Although parts of the design process will differ, depending on the type and size of project at hand, this is the usual design process that I follow. 

1. Question

I start by looking into the company/product at hand. What are the values of the company? What do they stand for? What is their mission? What are they trying to achieve? Why does this company NEED this design? What is the goal of the project and how can I represent this goal/mission/interest visually?

2. Research

I research their past design, what worked and what didn’t. I evaluate their strengths and their weaknesses. This allows me to define the problem. Then, I let that information simmer in the back of mind, while I take a dive into what the competition is doing. I’m a strong believer in the power of Pinterest. I use Pinterest to make a mood board and a research board. I make the research board, where I pin past designs from the company and their competition, so I have visual representation of what has been done and what is being done now. I also make an inspiration board for each project, with different visuals that apply to my thoughts on what the design might end up like. This becomes filled with anything from photos of the target audience, their style and their interests to contemporary designs that I find appealing and color schemes that come to mind. 

3. Brainstorming

This is when pencil hits paper. I usually do two to three different brainstorming exercises for a project. I favor visual brain dumps and mind-mapping, but sometimes something else just feels right for the project. Mind-Mapping allows me to quickly jot down connecting thoughts and expand an idea further. I find connections between ideas and really get into my head. Visual brain dumps allow me to quickly sketch out whatever comes to mind. By not filtering what I put on paper, I’m able to make quick realizations and have more of those “aha” moments that fuel great concepts. At the end of a few brainstorming exercises, I can go through and circle the ideas that pop out as good concepts, then filter a few of those concepts into deeper exercises. By repeating the process, I’m able to turn a good idea into a greater idea, and figure out which one is the best to roll with.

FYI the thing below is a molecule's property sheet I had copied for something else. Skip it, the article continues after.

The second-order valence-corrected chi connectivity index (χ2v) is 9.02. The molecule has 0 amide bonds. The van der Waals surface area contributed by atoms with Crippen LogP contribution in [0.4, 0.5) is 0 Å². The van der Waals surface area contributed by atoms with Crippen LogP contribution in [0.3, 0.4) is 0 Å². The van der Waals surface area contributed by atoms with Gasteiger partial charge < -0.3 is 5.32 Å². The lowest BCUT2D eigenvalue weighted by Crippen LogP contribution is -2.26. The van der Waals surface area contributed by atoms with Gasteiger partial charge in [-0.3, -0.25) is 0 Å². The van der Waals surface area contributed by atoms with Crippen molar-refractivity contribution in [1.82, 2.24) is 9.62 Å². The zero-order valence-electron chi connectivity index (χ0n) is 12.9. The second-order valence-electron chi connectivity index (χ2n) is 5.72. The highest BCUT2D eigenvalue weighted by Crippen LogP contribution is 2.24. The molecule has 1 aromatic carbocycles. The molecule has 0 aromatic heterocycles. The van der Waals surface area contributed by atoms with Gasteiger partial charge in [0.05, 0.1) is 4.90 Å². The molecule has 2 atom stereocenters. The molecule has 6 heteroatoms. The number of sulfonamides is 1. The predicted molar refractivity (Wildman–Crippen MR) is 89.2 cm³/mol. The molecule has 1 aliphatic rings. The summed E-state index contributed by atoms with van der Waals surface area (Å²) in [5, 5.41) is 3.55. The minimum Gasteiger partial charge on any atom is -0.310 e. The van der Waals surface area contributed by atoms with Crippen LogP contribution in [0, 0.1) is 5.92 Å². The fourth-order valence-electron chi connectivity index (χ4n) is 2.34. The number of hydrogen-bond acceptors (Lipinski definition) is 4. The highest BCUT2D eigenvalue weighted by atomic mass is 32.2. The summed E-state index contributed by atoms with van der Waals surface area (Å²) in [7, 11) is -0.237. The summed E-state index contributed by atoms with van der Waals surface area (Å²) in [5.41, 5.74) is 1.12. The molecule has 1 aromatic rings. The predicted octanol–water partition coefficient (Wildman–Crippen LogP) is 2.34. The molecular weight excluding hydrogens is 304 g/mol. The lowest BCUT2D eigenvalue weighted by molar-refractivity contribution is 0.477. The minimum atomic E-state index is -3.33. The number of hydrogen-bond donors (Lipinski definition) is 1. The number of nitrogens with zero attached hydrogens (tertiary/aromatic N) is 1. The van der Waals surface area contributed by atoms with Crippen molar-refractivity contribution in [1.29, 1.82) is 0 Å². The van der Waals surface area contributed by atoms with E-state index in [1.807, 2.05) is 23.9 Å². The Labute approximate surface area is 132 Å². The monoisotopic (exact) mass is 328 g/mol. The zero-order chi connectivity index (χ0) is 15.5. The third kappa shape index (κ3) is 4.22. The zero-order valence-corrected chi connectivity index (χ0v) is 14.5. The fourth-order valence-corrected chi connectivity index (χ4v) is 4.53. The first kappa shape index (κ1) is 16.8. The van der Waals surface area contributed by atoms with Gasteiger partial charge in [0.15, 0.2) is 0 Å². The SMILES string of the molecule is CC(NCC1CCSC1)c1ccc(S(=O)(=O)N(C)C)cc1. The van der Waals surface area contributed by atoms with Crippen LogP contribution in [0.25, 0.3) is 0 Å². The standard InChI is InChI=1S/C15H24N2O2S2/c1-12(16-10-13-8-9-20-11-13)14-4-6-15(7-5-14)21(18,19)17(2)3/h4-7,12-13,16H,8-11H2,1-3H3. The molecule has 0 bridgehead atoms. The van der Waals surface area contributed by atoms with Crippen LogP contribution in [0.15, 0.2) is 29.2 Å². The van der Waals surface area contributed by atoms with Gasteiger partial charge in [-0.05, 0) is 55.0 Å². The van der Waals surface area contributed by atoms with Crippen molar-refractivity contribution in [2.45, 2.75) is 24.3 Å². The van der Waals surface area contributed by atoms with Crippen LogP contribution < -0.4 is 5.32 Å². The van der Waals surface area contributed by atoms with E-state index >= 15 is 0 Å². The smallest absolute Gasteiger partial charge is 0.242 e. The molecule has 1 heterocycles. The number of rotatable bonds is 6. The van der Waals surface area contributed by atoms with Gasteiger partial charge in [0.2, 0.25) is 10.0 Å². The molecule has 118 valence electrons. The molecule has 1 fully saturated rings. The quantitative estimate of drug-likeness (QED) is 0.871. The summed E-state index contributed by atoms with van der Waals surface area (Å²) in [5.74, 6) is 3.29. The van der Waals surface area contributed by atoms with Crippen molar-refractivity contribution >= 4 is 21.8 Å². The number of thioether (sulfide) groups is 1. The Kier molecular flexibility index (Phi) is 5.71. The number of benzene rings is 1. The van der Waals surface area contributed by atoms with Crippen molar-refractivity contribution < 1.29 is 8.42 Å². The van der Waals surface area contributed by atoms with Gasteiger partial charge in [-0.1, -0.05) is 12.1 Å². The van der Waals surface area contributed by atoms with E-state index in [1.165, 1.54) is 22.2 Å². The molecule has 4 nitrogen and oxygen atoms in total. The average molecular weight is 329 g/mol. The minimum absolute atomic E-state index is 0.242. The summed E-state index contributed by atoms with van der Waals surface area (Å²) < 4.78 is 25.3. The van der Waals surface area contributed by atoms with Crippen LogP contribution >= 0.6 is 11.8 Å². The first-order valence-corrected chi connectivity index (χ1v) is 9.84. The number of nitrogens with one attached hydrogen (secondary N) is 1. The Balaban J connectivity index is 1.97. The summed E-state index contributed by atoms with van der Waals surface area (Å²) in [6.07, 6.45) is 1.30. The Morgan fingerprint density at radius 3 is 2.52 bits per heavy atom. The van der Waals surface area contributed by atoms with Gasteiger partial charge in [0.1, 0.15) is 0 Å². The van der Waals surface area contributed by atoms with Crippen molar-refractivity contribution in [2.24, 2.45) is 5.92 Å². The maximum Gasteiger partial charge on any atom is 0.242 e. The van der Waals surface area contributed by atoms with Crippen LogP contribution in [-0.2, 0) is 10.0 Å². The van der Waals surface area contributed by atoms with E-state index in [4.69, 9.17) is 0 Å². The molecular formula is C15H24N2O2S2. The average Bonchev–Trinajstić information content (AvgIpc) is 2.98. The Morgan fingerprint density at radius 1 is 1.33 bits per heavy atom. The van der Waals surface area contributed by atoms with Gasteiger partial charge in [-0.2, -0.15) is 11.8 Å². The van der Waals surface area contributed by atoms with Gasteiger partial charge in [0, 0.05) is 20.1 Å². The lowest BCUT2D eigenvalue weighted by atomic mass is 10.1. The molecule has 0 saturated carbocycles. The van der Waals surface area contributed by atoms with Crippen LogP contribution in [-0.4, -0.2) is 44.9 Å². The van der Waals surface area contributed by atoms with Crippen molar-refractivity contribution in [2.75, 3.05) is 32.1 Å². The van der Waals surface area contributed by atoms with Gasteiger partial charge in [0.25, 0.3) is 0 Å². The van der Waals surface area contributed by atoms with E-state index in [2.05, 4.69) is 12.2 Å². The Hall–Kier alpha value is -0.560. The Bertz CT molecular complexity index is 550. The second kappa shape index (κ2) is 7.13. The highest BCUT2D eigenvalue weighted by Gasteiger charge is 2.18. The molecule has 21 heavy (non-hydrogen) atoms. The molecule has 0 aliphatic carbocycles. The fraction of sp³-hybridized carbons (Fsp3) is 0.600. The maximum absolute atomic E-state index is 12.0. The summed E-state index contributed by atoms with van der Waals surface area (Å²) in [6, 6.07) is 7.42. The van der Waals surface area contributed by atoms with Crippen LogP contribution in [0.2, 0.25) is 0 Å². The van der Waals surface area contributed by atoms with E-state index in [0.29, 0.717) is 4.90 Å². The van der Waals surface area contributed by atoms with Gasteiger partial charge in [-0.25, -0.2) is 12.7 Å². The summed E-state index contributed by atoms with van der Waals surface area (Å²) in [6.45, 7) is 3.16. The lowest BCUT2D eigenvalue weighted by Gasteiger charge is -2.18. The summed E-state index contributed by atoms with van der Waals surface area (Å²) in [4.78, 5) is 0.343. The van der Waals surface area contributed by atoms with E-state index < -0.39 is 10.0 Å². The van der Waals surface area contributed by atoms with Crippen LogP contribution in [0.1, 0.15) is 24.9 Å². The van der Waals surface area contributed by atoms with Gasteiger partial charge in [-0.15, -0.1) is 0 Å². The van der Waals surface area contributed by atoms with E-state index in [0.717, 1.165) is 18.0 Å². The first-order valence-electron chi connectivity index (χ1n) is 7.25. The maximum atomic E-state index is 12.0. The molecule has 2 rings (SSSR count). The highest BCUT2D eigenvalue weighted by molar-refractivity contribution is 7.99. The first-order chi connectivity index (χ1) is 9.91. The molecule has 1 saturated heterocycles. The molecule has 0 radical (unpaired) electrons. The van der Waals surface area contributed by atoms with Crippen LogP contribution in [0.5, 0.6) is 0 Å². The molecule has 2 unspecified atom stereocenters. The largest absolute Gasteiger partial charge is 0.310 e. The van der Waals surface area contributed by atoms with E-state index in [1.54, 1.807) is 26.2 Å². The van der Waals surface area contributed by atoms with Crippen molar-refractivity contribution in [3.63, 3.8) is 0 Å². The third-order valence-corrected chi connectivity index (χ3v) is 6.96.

4. Concept

After the brainstorming exercises, I'm ready to take what I've developed and run with a solid, purposeful concept.

5. Sketches

Another pencil meets paper moment; I love those! I've got a concept and a clear idea of what I want to happen so now I get to make thumbnails and sketches exploring different possibilities. I do at least a couple of pages of sketches for each project. I try to consider as many options as I can possibly think of. By the time I run out of ideas, I almost always have a favorite, the magical design that stands out from the rest. That's the one.

6. Design

After sketching, it's time to go back to the computer. Whatever process necessary to finish the design is performed. This would differ greatly depending on the type of project. If I'm designing a website, the layout I've sketched will be implemented into the design, but if I'm designing a logo, I'll trace over it in Illustrator, using the tools to perfect it. Ideas from the inspiration board can come back into play if I am left to choose things like color scheme, typeface or copy. I'll try out different options and make sure the final product is the absolute best I can produce!

7. Deliver

Now that I've questioned the problem at hand, researched past and present designs of the company and it's competition, brainstormed to develop a concise concept, sketched out my ideas and implemented those sketches into a finished design,
I have a polished product to deliver! Work with me>>